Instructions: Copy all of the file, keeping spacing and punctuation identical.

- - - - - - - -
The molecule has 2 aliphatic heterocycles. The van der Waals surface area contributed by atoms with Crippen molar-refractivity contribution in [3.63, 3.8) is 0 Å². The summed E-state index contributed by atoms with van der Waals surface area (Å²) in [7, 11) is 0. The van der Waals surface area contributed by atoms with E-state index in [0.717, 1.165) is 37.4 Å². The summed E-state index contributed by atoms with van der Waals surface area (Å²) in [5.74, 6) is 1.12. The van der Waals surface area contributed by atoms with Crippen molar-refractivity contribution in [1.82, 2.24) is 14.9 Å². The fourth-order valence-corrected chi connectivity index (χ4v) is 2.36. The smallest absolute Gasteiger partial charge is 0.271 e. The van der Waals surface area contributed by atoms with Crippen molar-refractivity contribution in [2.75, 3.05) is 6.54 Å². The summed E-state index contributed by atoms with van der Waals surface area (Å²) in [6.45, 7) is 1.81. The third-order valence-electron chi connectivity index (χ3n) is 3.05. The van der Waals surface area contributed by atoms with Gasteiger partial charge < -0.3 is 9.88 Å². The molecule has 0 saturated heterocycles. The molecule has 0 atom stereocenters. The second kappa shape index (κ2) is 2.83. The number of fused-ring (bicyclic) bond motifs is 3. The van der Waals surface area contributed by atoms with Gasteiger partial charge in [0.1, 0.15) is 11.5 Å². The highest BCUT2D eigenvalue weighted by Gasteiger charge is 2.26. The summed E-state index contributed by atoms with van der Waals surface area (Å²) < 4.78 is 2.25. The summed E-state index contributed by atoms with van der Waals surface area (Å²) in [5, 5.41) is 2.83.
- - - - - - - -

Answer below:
The molecule has 2 aliphatic heterocycles. The van der Waals surface area contributed by atoms with Crippen molar-refractivity contribution in [3.63, 3.8) is 0 Å². The summed E-state index contributed by atoms with van der Waals surface area (Å²) in [7, 11) is 0. The van der Waals surface area contributed by atoms with E-state index in [0.717, 1.165) is 37.4 Å². The summed E-state index contributed by atoms with van der Waals surface area (Å²) in [5.74, 6) is 1.12. The van der Waals surface area contributed by atoms with Crippen molar-refractivity contribution in [1.82, 2.24) is 14.9 Å². The fourth-order valence-corrected chi connectivity index (χ4v) is 2.36. The smallest absolute Gasteiger partial charge is 0.271 e. The van der Waals surface area contributed by atoms with Crippen molar-refractivity contribution in [2.75, 3.05) is 6.54 Å². The summed E-state index contributed by atoms with van der Waals surface area (Å²) in [6.45, 7) is 1.81. The third-order valence-electron chi connectivity index (χ3n) is 3.05. The van der Waals surface area contributed by atoms with Gasteiger partial charge < -0.3 is 9.88 Å². The molecule has 0 saturated heterocycles. The molecule has 0 atom stereocenters. The second kappa shape index (κ2) is 2.83. The number of fused-ring (bicyclic) bond motifs is 3. The van der Waals surface area contributed by atoms with Gasteiger partial charge in [0.1, 0.15) is 11.5 Å². The highest BCUT2D eigenvalue weighted by Gasteiger charge is 2.26. The summed E-state index contributed by atoms with van der Waals surface area (Å²) < 4.78 is 2.25. The summed E-state index contributed by atoms with van der Waals surface area (Å²) in [5, 5.41) is 2.83.